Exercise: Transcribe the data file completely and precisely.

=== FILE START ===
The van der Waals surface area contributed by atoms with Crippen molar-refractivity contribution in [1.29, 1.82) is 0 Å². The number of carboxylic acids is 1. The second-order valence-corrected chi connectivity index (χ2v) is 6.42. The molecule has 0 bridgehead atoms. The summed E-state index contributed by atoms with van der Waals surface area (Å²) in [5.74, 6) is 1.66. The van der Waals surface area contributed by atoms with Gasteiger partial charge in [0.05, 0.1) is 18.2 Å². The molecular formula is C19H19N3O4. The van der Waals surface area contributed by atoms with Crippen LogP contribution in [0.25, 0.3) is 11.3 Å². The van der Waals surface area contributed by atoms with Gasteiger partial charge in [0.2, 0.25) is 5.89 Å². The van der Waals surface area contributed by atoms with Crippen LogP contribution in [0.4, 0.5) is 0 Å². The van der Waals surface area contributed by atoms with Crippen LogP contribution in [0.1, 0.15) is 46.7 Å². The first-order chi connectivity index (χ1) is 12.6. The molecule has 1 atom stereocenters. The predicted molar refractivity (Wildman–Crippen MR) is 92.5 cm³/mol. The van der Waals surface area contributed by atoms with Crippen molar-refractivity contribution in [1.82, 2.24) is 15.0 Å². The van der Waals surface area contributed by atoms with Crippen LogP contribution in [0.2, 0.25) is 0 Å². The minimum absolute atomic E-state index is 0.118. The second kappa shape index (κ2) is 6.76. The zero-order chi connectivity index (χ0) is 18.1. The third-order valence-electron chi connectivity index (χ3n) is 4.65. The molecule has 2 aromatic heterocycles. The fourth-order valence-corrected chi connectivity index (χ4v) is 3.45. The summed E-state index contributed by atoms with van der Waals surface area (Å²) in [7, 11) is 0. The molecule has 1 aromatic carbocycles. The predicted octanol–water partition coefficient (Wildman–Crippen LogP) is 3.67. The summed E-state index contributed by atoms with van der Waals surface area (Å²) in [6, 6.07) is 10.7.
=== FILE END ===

The van der Waals surface area contributed by atoms with Crippen molar-refractivity contribution in [1.29, 1.82) is 0 Å². The number of carboxylic acids is 1. The second-order valence-corrected chi connectivity index (χ2v) is 6.42. The molecule has 0 bridgehead atoms. The summed E-state index contributed by atoms with van der Waals surface area (Å²) in [5.74, 6) is 1.66. The van der Waals surface area contributed by atoms with Gasteiger partial charge in [0.05, 0.1) is 18.2 Å². The molecular formula is C19H19N3O4. The van der Waals surface area contributed by atoms with Crippen LogP contribution in [0.25, 0.3) is 11.3 Å². The van der Waals surface area contributed by atoms with Gasteiger partial charge in [0.2, 0.25) is 5.89 Å². The van der Waals surface area contributed by atoms with Crippen LogP contribution in [0.4, 0.5) is 0 Å². The van der Waals surface area contributed by atoms with Crippen LogP contribution in [0.1, 0.15) is 46.7 Å². The first-order chi connectivity index (χ1) is 12.6. The molecule has 1 atom stereocenters. The predicted molar refractivity (Wildman–Crippen MR) is 92.5 cm³/mol. The van der Waals surface area contributed by atoms with Crippen molar-refractivity contribution in [1.82, 2.24) is 15.0 Å². The van der Waals surface area contributed by atoms with Crippen LogP contribution in [0.2, 0.25) is 0 Å². The minimum absolute atomic E-state index is 0.118. The second kappa shape index (κ2) is 6.76. The zero-order chi connectivity index (χ0) is 18.1. The third-order valence-electron chi connectivity index (χ3n) is 4.65. The molecule has 2 aromatic heterocycles. The fourth-order valence-corrected chi connectivity index (χ4v) is 3.45. The summed E-state index contributed by atoms with van der Waals surface area (Å²) in [7, 11) is 0. The molecule has 1 aromatic carbocycles. The predicted octanol–water partition coefficient (Wildman–Crippen LogP) is 3.67. The summed E-state index contributed by atoms with van der Waals surface area (Å²) in [6, 6.07) is 10.7.